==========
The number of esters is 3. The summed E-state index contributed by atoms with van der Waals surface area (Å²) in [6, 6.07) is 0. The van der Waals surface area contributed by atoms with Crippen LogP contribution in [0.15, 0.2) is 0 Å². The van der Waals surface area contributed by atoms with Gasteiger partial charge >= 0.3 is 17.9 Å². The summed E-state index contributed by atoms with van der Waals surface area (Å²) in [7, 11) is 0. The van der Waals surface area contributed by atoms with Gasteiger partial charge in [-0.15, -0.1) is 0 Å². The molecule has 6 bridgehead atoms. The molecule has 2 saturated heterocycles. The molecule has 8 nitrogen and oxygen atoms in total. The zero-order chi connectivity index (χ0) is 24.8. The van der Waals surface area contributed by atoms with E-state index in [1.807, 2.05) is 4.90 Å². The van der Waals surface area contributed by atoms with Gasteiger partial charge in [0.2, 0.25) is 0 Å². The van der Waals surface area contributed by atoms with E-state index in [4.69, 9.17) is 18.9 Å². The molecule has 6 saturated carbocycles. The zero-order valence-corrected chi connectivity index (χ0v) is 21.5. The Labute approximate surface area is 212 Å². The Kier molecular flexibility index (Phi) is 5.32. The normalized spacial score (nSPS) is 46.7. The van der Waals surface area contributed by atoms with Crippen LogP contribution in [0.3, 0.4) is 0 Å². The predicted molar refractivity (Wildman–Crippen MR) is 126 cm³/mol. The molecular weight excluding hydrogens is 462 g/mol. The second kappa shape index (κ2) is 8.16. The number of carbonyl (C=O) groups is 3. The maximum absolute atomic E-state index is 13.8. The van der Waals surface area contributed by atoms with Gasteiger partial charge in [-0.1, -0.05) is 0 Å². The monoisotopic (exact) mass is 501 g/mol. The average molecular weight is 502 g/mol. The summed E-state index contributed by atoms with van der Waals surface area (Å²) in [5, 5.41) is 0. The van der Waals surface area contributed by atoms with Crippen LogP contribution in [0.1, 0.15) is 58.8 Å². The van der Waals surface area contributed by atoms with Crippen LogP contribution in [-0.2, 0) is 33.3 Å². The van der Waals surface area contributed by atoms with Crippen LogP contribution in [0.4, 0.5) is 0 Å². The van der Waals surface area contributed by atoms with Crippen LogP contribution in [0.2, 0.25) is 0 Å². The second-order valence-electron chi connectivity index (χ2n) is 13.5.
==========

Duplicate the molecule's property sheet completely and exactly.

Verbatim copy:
The number of esters is 3. The summed E-state index contributed by atoms with van der Waals surface area (Å²) in [6, 6.07) is 0. The van der Waals surface area contributed by atoms with Crippen LogP contribution in [0.15, 0.2) is 0 Å². The van der Waals surface area contributed by atoms with Gasteiger partial charge >= 0.3 is 17.9 Å². The summed E-state index contributed by atoms with van der Waals surface area (Å²) in [7, 11) is 0. The van der Waals surface area contributed by atoms with Gasteiger partial charge in [-0.15, -0.1) is 0 Å². The molecule has 6 bridgehead atoms. The molecule has 2 saturated heterocycles. The molecule has 8 nitrogen and oxygen atoms in total. The zero-order chi connectivity index (χ0) is 24.8. The van der Waals surface area contributed by atoms with E-state index in [1.807, 2.05) is 4.90 Å². The van der Waals surface area contributed by atoms with Gasteiger partial charge in [0.2, 0.25) is 0 Å². The van der Waals surface area contributed by atoms with E-state index in [4.69, 9.17) is 18.9 Å². The molecule has 6 saturated carbocycles. The zero-order valence-corrected chi connectivity index (χ0v) is 21.5. The Labute approximate surface area is 212 Å². The Kier molecular flexibility index (Phi) is 5.32. The normalized spacial score (nSPS) is 46.7. The van der Waals surface area contributed by atoms with Crippen LogP contribution in [0.3, 0.4) is 0 Å². The predicted molar refractivity (Wildman–Crippen MR) is 126 cm³/mol. The molecular weight excluding hydrogens is 462 g/mol. The second kappa shape index (κ2) is 8.16. The number of carbonyl (C=O) groups is 3. The maximum absolute atomic E-state index is 13.8. The van der Waals surface area contributed by atoms with Gasteiger partial charge in [-0.1, -0.05) is 0 Å². The monoisotopic (exact) mass is 501 g/mol. The average molecular weight is 502 g/mol. The summed E-state index contributed by atoms with van der Waals surface area (Å²) in [5, 5.41) is 0. The van der Waals surface area contributed by atoms with Crippen LogP contribution in [0.1, 0.15) is 58.8 Å². The van der Waals surface area contributed by atoms with Crippen LogP contribution in [-0.2, 0) is 33.3 Å². The van der Waals surface area contributed by atoms with Crippen LogP contribution in [0.4, 0.5) is 0 Å². The van der Waals surface area contributed by atoms with Crippen LogP contribution in [0.2, 0.25) is 0 Å². The second-order valence-electron chi connectivity index (χ2n) is 13.5.